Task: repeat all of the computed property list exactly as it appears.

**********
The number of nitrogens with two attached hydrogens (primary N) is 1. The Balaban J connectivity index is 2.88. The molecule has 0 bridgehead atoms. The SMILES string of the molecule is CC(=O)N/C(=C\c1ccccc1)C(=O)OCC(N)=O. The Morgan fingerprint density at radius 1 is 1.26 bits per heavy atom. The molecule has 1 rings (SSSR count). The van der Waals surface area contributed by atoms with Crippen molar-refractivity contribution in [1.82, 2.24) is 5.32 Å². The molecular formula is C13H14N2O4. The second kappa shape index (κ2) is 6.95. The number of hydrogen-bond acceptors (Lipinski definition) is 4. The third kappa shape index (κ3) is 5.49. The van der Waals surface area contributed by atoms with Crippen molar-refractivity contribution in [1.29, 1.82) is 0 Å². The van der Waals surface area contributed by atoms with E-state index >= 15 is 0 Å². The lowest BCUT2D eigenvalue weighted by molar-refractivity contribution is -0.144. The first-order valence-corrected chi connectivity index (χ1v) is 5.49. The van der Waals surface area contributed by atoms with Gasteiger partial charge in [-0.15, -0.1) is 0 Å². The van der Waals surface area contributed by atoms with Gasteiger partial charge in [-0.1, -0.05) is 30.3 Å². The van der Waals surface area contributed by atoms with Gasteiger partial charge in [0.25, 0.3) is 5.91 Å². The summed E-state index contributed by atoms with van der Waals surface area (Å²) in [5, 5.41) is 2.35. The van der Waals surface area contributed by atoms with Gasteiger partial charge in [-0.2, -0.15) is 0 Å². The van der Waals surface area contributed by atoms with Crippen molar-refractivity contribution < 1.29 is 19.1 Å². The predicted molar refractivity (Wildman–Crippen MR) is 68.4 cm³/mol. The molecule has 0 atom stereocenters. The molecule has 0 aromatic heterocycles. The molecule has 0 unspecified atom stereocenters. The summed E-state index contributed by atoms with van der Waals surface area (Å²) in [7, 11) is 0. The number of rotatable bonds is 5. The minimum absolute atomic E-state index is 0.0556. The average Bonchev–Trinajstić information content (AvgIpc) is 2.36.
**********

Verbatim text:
The number of nitrogens with two attached hydrogens (primary N) is 1. The Balaban J connectivity index is 2.88. The molecule has 0 bridgehead atoms. The SMILES string of the molecule is CC(=O)N/C(=C\c1ccccc1)C(=O)OCC(N)=O. The Morgan fingerprint density at radius 1 is 1.26 bits per heavy atom. The molecule has 1 rings (SSSR count). The van der Waals surface area contributed by atoms with Crippen molar-refractivity contribution in [1.82, 2.24) is 5.32 Å². The molecular formula is C13H14N2O4. The second kappa shape index (κ2) is 6.95. The number of hydrogen-bond acceptors (Lipinski definition) is 4. The third kappa shape index (κ3) is 5.49. The van der Waals surface area contributed by atoms with Crippen molar-refractivity contribution in [1.29, 1.82) is 0 Å². The van der Waals surface area contributed by atoms with E-state index >= 15 is 0 Å². The lowest BCUT2D eigenvalue weighted by molar-refractivity contribution is -0.144. The first-order valence-corrected chi connectivity index (χ1v) is 5.49. The van der Waals surface area contributed by atoms with Gasteiger partial charge in [-0.15, -0.1) is 0 Å². The van der Waals surface area contributed by atoms with Gasteiger partial charge in [-0.1, -0.05) is 30.3 Å². The van der Waals surface area contributed by atoms with Gasteiger partial charge in [0.25, 0.3) is 5.91 Å². The summed E-state index contributed by atoms with van der Waals surface area (Å²) in [5, 5.41) is 2.35. The van der Waals surface area contributed by atoms with Gasteiger partial charge in [-0.2, -0.15) is 0 Å². The van der Waals surface area contributed by atoms with Crippen molar-refractivity contribution < 1.29 is 19.1 Å². The predicted molar refractivity (Wildman–Crippen MR) is 68.4 cm³/mol. The molecule has 0 atom stereocenters. The molecule has 0 aromatic heterocycles. The molecule has 0 unspecified atom stereocenters. The summed E-state index contributed by atoms with van der Waals surface area (Å²) in [7, 11) is 0. The number of rotatable bonds is 5. The minimum absolute atomic E-state index is 0.0556. The average Bonchev–Trinajstić information content (AvgIpc) is 2.36.